Brain injury survivor to speak at grad school
BRATTLEBORO -- Chris Pratt thought he had a toothache.
He eventually lost three teeth and got a root canal before doctors realized there was no problem at all with his chompers. Something else was wrong.
Pratt had an arteriovenous malformation (or AVM), an abnormal connection between arteries and veins. Arteries normally carry blood away from the heart to the lungs or the rest of the body, where the blood passes through capillaries and returns to the heart via the veins. But AVM disrupts this process and forms a direct connection of the arteries and veins, causing pain and leading to more serious medical issues.
So Pratt's oral pain was coming from his brain, where a vein had ballooned over time and put pressure on a nerve, resulting in a moderate to severe brain injury. He was soon confined to a wheelchair, could not swallow and required surgery. That was in 1997.
Now, after years of therapy and an unrelated battle with cancer, Pratt is a brain injury survivor and the founder of the Brain Injury Association of Vermont. He often gives presentations about his ordeal and the benefits of neuroplasticity, which he credits with improving his quality of life.
His next talk is slated for the Marlboro College Graduate School (at 28 Vernon St.) from 7 to 9 p.m. on Wednesday, Feb, 27. Presented by The Northeast Psychoneuroimmunology Institute, "From Surviving to Thriving: Making your Brain Work for You" will feature a detailed recap of how exercise and a healthy diet helped get Pratt back on his feet.
Psychoneuroimmunology is the study of the interaction between the human body's psychological processes and nervous and immune systems. Dr. Michael Gigante, a clinical psychologist and a co-founder of NEPNI, defined neuroplasticity as the brain's ability to rejuvenate itself after injury.
Pratt, the author of the Brain Sense program, told the Reformer he used mind/body strategies to maximize his own brain function recovery. He said Brain Sense emphasizes regular exercise, good nutrition, rest and relaxation and neurostimulation as beneficial ways to recover from a brain injury. Pratt said people would be amazed how much brain injury victims can benefit from watching what they eat, getting a good night's sleep and managing stress properly, and he cited all the data has been available for a while but nobody had ever compiled it into one program.
"I thought logically about all the things that were out there," said Pratt, now 62 years old. "I thought perhaps the gains would be even greater than they were individually."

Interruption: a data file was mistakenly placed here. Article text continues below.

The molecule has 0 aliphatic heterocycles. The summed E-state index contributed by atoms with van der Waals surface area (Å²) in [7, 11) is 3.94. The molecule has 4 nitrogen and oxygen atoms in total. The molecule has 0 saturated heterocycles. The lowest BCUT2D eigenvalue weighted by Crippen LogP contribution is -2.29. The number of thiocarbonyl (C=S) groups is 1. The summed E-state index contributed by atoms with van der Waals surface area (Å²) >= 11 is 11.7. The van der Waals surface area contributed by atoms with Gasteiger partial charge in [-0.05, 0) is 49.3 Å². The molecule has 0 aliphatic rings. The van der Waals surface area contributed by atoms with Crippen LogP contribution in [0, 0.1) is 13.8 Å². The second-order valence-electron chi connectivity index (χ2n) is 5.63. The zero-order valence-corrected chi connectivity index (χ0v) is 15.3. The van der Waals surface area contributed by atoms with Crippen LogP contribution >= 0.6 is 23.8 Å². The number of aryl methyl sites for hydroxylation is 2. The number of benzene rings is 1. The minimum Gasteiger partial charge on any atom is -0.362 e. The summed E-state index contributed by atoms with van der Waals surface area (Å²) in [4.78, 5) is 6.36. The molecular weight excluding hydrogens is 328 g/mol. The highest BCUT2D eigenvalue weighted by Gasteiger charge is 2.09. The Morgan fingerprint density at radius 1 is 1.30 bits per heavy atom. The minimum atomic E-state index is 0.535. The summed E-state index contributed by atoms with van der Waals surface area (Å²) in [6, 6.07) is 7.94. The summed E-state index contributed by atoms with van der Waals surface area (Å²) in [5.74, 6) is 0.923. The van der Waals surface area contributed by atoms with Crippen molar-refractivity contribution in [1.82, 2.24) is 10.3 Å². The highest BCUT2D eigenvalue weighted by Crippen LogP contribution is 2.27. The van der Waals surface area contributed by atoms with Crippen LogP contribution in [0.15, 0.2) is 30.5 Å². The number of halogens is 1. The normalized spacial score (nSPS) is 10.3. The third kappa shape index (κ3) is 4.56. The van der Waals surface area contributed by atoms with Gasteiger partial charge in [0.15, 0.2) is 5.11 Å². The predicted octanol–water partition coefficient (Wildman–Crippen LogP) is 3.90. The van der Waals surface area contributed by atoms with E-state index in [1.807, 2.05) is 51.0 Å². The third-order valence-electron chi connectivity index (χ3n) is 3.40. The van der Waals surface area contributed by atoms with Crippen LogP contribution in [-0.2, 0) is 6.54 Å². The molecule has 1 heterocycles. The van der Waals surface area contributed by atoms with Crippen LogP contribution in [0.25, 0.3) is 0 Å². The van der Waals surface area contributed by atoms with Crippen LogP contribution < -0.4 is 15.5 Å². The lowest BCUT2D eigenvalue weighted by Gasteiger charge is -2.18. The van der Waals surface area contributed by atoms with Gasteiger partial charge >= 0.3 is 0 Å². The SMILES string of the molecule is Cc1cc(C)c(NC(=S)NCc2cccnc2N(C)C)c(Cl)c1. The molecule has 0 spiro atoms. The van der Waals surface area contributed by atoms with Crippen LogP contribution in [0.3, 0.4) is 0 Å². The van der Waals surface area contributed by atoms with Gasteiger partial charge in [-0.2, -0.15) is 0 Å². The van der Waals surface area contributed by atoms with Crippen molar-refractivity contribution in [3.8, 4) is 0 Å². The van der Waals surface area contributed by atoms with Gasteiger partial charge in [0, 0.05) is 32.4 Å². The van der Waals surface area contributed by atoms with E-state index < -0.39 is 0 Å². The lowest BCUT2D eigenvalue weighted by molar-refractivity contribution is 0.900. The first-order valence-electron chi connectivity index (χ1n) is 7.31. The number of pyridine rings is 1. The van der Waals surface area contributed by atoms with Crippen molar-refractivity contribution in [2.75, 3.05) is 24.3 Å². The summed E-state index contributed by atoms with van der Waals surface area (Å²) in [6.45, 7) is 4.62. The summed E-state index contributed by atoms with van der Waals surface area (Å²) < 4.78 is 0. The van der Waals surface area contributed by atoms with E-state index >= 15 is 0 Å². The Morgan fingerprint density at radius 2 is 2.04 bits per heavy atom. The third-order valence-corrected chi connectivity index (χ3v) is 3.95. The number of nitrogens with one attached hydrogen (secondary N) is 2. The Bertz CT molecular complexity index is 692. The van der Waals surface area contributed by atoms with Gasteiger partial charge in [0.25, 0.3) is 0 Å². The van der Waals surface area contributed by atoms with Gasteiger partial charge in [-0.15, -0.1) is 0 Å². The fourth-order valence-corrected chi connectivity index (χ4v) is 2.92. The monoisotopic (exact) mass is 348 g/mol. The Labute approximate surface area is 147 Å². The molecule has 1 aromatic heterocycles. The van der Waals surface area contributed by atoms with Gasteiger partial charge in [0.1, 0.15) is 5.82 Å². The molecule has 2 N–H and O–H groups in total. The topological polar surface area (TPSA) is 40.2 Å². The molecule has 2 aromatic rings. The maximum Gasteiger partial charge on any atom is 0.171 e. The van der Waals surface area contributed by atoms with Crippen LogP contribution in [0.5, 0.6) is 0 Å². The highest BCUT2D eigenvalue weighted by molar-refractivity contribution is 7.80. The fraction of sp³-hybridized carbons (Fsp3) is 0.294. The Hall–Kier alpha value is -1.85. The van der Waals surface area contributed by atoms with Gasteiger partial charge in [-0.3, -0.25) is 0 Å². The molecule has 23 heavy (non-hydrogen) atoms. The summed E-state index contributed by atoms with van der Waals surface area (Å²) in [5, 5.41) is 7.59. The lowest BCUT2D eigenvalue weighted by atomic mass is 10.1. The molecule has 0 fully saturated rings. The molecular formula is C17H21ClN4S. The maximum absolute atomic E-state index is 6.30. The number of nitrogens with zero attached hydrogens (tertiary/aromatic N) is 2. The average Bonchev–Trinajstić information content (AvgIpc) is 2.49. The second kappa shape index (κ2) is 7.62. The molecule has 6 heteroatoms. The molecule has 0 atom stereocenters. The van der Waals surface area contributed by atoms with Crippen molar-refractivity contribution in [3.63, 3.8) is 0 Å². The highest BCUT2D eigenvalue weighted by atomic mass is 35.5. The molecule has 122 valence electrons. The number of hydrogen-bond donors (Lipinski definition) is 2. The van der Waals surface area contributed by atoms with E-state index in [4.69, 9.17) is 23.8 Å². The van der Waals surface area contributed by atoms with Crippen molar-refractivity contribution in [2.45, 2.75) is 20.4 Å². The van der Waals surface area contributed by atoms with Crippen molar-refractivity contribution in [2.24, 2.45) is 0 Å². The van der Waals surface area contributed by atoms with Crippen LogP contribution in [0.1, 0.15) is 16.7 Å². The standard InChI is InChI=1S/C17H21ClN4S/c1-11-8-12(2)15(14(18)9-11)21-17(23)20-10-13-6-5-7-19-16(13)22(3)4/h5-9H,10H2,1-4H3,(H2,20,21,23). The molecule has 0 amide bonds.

He said after some neurostimulation he now has a higher IQ in the spots of his brain that were not affected by his AVM.
"Therapy is great, but therapy with passion is really great," he told the Reformer. "The gains are fairly fascinating."
Rupa Cousins, one of the co-founders of NEPNI, said she is looking forward to hearing Pratt discuss his personal journey of healing using mind/body strategies.
She met Pratt over lunch about six months ago said she is excited to hear what he has to say.
"I'm looking forward to audience's response. I'm so excited that this information is getting so popular out there. People no longer look at me cockeyed anymore when I say ‘psychoneuroimmunology' or ‘neuroplasticity,'" she said.
Gigante said he studied the brain while in graduate school in the early 1980s, and he was taught that brain cells cannot be repaired after an injury. The medical field learned in the 1990s, however, that this is untrue. He said he has used mind/body strategies similar to Pratt's to recover from a sports injury and gallbladder disease. He told the Reformer a medial meniscus tear sustained while playing football healed without surgery (which he was told was impossible), and his gallbladder never had to be removed.
Though he has heard Pratt's presentation once before, he is looking forward to seeing the information reach more ears.
The event will also serve to inform people about upcoming NEPNI classes and support groups. It is also a fundraiser and donations are appreciated, but not required. Money generated will go toward scholarships for those who want to take NEPNI's classes. Gigante said he is hoping at least 100 people show up.
This event is co-sponsored by the Brain Injury Association of Vermont, Green Mountain Crossroads, Sojourns Community Health Clinic and the Connection.
Domenic Poli can be reached at firstname.lastname@example.org, or 802-254-2311, ext. 277. You can follow him on Twitter @dpoli_reformer.
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